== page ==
15. Claire Farrell says:

    Having worked with SIO I know first hand that they are one of, if not the most unique, engaging, and professional organisations that add significant value to the city. The passion, integrity and opportunities SIO have to offer sets a very high benchmark for other orgainsations in the region.

    If there is anything I can do to support please let me know.


  16. Ruth Jeavons says:

    I started with Sound It Out (Musical Connections) following a lengthy admission to hospital. The amount of help and confidence it has given me is huge. I have rediscovered a musical side I forgot I had, I have used music as a way to cope and get away from some of my demons. It has also made me realise that music is not something I want to lose when I manage to get back to work. I am even looking at volunteering in music at some point thanks to SIO. I would like to thank everyone who has helped me and given me opportunities I would never have otherwise had. This is really sad and a bad decision. Please let me know if I can help.



    I run a small design consultancy and have been fortunate to work with the wonderful people of Sound it Out for about 9 years now.
    During those 9 years I have seen the way SIO has grown from strength to strength, in doing what it does best – giving people a chance in life. That’s it!
    There’s no way I could improve on all of the messages of support on this blog post, especially those of Pete Churchill and Paul Carroll, but to add that if there is anything I can do to help in any way please let me know.
    Best wishes, Spencer.

  18. Penny Collier says:

    Hi Clare
    I’m astounded by the Arts Council’s decision. Looking again at their Long-Term Goals I find it extremely difficult to understand how this could have happened. I’m tempted to quote them, but they are there for all to see! If Sound It Out can’t make a huge contribution to at least four of them, I don’t know who can. Like Clare I worked for Sound It Out right at the beginning after the Birmingham Year of Music in 1992. Since then I’ve watched it develop into a thriving organisation with a national profile, excellent governance, continuous reflective practice and above all profoundly affecting and enriching the creative lives of numerous people of all ages. And all this can happen because of the wealth of diverse professional musicians that it employs and supports to extend their practice by both giving to and learning from all the people who create music with them.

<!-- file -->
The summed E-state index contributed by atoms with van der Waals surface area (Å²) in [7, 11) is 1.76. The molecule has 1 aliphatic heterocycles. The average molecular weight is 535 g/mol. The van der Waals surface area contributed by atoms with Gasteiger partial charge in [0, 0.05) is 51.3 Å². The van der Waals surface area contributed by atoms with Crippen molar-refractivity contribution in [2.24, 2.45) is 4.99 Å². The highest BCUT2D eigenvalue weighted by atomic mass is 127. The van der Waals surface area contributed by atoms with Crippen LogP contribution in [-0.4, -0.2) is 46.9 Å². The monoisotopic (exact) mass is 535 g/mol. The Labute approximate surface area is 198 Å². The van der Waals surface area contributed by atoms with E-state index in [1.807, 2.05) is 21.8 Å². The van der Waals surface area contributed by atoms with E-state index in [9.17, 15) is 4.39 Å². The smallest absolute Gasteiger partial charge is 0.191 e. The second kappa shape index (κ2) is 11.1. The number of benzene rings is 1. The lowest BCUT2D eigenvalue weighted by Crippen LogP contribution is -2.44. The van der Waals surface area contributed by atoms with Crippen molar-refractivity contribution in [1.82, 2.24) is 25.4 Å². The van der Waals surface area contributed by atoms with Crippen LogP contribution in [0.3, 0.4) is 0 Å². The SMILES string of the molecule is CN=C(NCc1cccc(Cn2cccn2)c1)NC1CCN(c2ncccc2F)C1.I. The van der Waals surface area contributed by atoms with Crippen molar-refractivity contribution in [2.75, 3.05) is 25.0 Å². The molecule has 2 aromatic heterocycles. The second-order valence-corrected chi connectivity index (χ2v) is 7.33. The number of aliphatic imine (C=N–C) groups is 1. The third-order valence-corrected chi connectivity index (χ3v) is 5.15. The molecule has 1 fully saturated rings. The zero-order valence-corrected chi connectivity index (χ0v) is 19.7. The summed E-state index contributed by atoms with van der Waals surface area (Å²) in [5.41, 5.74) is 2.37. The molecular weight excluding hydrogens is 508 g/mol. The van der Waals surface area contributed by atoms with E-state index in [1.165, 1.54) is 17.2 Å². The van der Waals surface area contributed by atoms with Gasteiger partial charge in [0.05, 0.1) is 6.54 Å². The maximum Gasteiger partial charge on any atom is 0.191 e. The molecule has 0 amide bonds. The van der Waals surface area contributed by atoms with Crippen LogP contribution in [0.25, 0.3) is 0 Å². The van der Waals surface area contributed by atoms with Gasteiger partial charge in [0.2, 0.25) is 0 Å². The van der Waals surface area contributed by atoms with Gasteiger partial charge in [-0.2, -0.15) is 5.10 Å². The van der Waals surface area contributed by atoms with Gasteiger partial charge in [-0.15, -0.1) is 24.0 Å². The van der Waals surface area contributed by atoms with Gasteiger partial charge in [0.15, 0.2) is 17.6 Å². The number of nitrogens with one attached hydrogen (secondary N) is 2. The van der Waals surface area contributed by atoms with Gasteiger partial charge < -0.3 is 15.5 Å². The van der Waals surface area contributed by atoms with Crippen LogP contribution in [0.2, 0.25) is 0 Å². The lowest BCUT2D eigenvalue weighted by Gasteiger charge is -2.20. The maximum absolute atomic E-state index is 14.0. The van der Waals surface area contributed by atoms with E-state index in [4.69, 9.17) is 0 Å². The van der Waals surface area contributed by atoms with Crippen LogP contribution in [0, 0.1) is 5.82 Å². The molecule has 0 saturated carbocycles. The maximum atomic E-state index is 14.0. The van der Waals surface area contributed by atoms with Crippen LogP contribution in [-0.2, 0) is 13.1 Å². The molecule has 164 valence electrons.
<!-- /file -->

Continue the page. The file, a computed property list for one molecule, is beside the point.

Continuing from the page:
It’s a mystery to me – I hope there is something we can all do. Please let me know……..

  19. Andy Ward says:

    First of all Clare I know you have no vested interest in this so it is moving to see somebody doing something out of a sense of belief and right.

    I do have a vested interest in that our studio has been home to the Sandwell group for the last few years but on the other hand it is not a large part of what we do so my own reasons for hoping it continues are as follows:

    I also started my musical journey with a similar project way back in 1984 at Holly Lodge school in Smethwick. I was skint, 16, had a 2nd hand Roland SH-101 for Christmas and no training but me and 3 mates wanted to play. We used to catch 2 buses every week and set up in a classroom of gear (as did loads of other kids / bands) and play. The teachers would come round and sit in and help out and after a year we also got to record and perform 2 of our own songs at the end of our time there – incredible to think how initiatives like this help to form a true and genuine love of music in all of its forms and help to form lifelong bonds and friendships. I have seen 2 SIO groups come through the studio – starting as shy, introverted kids and being transformed into friendly, talented, outgoing young adults over the space of 8 months under the truly exceptional mentoring that Sound It Out provide.
    They may or may not go on to become leaders in the field or lifelong musicians but the bonds that they formed and the skills they developed will be with them forever. This is something Sound It Out repeat year on year, group on group and has been the only initiative I have ever witnessed that achieves what they do.

    I am sure there are always winners and losers in times like these but the only thing that would be lost from any closure of Sound It Out is hundreds of stablised, mature, happy and content young adults that were given a chance. It is a shame that the Arts Council can put such a small price on that.

    Good luck.


  20. Duncan says:

    Hi Clare